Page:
Coronary Artery Bypass Graft (cont.)
Daniel Lee Kulick, MD, FACC, FSCAI
Dr. Kulick received his undergraduate and medical degrees from the University of Southern California, School of Medicine. He performed his residency in internal medicine at the Harbor-University of California Los Angeles Medical Center and a fellowship in the section of cardiology at the Los Angeles County-University of Southern California Medical Center. He is board certified in Internal Medicine and Cardiology.
William C. Shiel Jr., MD, FACP, FACR
Dr. Shiel received a Bachelor of Science degree with honors from the University of Notre Dame. There he was involved in research in radiation biology and received the Huisking Scholarship. After graduating from St. Louis University School of Medicine, he completed his Internal Medicine residency and Rheumatology fellowship at the University of California, Irvine. He is board-certified in Internal Medicine and Rheumatology.
In this Article
- What is coronary artery bypass graft (CABG) surgery?
- How does coronary artery disease develop?
- How is coronary artery disease diagnosed?
- How is coronary artery disease (CAD) treated?
- How is CABG surgery done?
- How do patients recover after CABG surgery?
- What are the risks and complications of CABG surgery?
- What are the long-term results after CABG surgery?
- How do CABG surgery and PTCA (angioplasty) compare?
- Coronary Artery Bypass Graft At A Glance
- Find a local Cardiothoracic Surgeon in your town
How is coronary artery disease (CAD) treated?
Medicines used to treat angina reduce the heart muscle demand for oxygen in order to compensate for the reduced blood supply. Three commonly used classes of drugs are the nitrates, beta blockers and calcium blockers. Nitroglycerin (Nitro-Bid) is an example of a nitrate. Examples of beta blockers include propranolol (Inderal) and atenolol (Tenormin). Examples of calcium blockers include nicardipine (Cardene) and nifedipine (Procardia, Adalat). Unstable angina is also treated with aspirin and the intravenous blood thinner heparin. Aspirin prevents clumping of platelets, while heparin prevents blood clotting on the surface of plaques in a critically narrowed artery. When patients continue to have angina despite maximum medications, or when significant ischemia still occurs with exercise testing, coronary arteriography is usually indicated. Data collected during coronary arteriography help doctors decide whether the patient should be considered for percutaneous coronary intervention, or percutaneous transluminal angioplasty (PTCA), whereby a small balloon is used to inflate the blockage. Angioplasty (PTCA) is usually followed by placement of a stent or coronary artery bypass graft surgery (CABG) to increase coronary artery blood flow.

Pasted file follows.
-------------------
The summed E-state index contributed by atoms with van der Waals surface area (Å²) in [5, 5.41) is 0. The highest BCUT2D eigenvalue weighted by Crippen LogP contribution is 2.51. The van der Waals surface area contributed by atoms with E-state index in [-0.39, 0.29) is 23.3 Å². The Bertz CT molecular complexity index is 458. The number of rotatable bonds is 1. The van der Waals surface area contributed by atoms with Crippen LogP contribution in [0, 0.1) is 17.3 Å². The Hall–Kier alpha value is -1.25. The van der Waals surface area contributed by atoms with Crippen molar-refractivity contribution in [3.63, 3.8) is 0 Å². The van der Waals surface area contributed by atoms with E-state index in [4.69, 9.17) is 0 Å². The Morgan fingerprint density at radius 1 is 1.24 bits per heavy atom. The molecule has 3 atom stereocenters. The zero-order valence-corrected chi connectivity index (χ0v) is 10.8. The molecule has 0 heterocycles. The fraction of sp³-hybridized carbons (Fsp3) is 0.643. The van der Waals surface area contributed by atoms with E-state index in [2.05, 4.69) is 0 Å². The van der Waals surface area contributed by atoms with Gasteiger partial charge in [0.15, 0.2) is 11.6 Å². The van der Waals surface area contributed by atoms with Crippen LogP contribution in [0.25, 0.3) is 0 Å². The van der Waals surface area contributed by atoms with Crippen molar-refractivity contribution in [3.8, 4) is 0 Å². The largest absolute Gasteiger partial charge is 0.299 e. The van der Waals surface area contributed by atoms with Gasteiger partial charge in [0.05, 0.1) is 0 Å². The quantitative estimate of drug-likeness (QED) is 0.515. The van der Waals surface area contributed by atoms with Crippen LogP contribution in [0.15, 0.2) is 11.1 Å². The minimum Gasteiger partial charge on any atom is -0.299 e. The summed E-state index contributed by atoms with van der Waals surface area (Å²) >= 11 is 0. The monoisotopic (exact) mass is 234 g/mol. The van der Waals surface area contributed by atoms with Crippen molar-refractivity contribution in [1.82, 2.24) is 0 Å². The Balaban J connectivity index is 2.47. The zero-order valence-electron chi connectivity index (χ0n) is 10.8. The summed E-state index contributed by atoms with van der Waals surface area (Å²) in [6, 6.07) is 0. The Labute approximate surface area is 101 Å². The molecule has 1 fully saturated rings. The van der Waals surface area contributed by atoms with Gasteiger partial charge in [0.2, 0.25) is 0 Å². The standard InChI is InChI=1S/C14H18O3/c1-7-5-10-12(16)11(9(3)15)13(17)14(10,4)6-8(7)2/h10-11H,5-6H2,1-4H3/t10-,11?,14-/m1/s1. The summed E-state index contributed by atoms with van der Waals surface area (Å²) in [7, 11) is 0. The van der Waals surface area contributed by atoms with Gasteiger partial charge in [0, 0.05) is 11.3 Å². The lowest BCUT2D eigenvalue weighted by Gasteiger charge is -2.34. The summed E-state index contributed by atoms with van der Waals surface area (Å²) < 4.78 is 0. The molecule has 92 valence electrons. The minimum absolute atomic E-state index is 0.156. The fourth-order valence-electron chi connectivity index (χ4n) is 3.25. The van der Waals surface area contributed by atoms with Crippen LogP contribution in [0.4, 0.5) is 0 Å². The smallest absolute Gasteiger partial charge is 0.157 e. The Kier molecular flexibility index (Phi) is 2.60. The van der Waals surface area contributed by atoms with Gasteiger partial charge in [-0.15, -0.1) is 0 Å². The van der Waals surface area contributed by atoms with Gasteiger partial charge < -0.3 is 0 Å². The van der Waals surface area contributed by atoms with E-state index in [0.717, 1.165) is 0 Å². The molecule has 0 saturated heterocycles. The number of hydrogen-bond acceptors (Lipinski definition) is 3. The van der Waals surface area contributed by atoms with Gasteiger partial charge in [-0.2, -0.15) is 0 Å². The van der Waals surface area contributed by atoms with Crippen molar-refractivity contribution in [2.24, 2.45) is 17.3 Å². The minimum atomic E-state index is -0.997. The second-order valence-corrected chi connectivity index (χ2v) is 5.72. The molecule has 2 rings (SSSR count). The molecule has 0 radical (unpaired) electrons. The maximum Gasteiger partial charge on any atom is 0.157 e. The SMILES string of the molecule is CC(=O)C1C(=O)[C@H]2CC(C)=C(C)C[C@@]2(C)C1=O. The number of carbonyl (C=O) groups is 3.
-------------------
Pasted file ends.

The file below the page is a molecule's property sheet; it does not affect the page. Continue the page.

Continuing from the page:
Angioplasty can produce excellent results in carefully selected patients. Under x-ray guidance, a wire is advanced from the groin to the coronary artery. A small catheter with a balloon at the end is threaded over the wire to reach the narrowed segment. The balloon is then inflated to push the artery open, and a steel mesh stent is generally inserted.
CABG surgery is performed to relieve angina in patients who have failed medical therapy and are not good candidates for angioplasty (PTCA). CABG surgery is ideal for patients with multiple narrowings in multiple coronary artery branches, such as is often seen in patients with diabetes. CABG surgery has been shown to improve long-term survival in patients with significant narrowing of the left main coronary artery, and in patients with significant narrowing of multiple arteries, especially in those with decreased heart muscle pump function.
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